Freshman Nick Goodwin is no stranger to success on the diamond. Goodwin graduated from St. Thomas Aquinas High School in Overland Park last spring and was the No. 6 ranked baseball recruit in the state.
He was ranked the 2nd best shortstop in the state of Kansas as well.
But for Goodwin, the game wasn’t about the rankings.
“I was never big into ranking like that,” Goodwin said. “I never went to the events like PBR or Perfect Game where they get too caught up in ranks. There are plenty of guys out there that don’t get enough attention that could be way better than the guys that are ranked up there.”
Goodwin did not get to showcase his talents much during his senior season with the rise of COVID-19 across the U.S. The Kansas native found out about the cancelations while on vacation with his friends — he was the only one that had the opportunity to play at the next level, too.
“I was actually on vacation with some of my buddies and every single one of them is on the baseball team, but none of them were going to go on to play college baseball so I was really the only one that was going to get to play again,” Goodwin said. “It was not a good situation. Everyone was bummed because we were supposed to be really good that season and that was a missed opportunity that we’re going to get back.”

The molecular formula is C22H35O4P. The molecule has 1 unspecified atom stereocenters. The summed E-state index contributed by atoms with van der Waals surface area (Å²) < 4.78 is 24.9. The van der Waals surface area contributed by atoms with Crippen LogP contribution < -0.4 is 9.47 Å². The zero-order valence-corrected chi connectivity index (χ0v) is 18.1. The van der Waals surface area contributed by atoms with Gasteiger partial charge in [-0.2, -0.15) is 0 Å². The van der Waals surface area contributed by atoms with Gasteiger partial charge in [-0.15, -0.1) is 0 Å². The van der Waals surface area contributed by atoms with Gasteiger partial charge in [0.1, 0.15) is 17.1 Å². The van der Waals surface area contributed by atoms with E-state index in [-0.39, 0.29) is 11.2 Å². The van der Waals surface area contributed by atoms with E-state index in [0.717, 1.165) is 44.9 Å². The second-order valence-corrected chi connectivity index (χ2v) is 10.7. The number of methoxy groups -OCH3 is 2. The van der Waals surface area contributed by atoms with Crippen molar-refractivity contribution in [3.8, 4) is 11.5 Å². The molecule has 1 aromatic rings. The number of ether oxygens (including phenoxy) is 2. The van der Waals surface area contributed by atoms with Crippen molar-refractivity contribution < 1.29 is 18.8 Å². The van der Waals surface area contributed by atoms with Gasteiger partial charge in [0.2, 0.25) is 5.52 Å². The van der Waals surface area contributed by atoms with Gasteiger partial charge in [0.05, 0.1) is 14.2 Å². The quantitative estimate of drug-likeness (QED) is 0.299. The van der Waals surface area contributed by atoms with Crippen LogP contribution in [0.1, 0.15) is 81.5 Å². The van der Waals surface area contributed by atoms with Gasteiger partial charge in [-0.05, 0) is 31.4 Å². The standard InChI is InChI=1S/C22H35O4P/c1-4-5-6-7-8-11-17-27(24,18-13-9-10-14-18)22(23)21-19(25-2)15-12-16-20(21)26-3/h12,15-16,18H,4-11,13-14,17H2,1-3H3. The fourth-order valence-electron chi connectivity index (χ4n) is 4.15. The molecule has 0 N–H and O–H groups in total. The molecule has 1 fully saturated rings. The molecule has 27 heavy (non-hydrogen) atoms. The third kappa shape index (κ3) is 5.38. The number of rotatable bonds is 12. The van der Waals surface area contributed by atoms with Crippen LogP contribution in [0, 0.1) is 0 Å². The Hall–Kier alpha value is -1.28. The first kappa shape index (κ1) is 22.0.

Without a senior season, Goodwin needed to find ways to stay active and productive with his baseball career. He was able to do so with the Ban Johnson summer baseball league in the Kansas City metro area.
“Even if my season gets canceled that doesn’t mean I can’t just not play baseball,” Goodwin said. “I need to get in the batting cage, I need to get in the weight room to be able to better myself to come into a university like Kansas State to get a chance to play.”
With the work put in during the summer, Goodwin is making an impact on the field. He is batting .295 on the year – which is No. 6 on the team — and is tied for second with 26 hits on the year. The freshman also hit four home runs so far this season with 14 RBIs and leads the team in stolen bases with seven.
“I feel like I’ve played well,” Goodwin said. “Baseball is a mental sport, and it’s a game of failure, and you can’t get too caught up in your time at your last at-bat. … I know this last weekend, I didn’t play as well as I would have liked but you can’t get caught up in that stuff. You have to keep moving forward to the next at-bat and keep trying to piece together good at-bats but all-in-all I think I’ve done pretty well.”
He also credits the coaches at Kansas State for giving him a chance.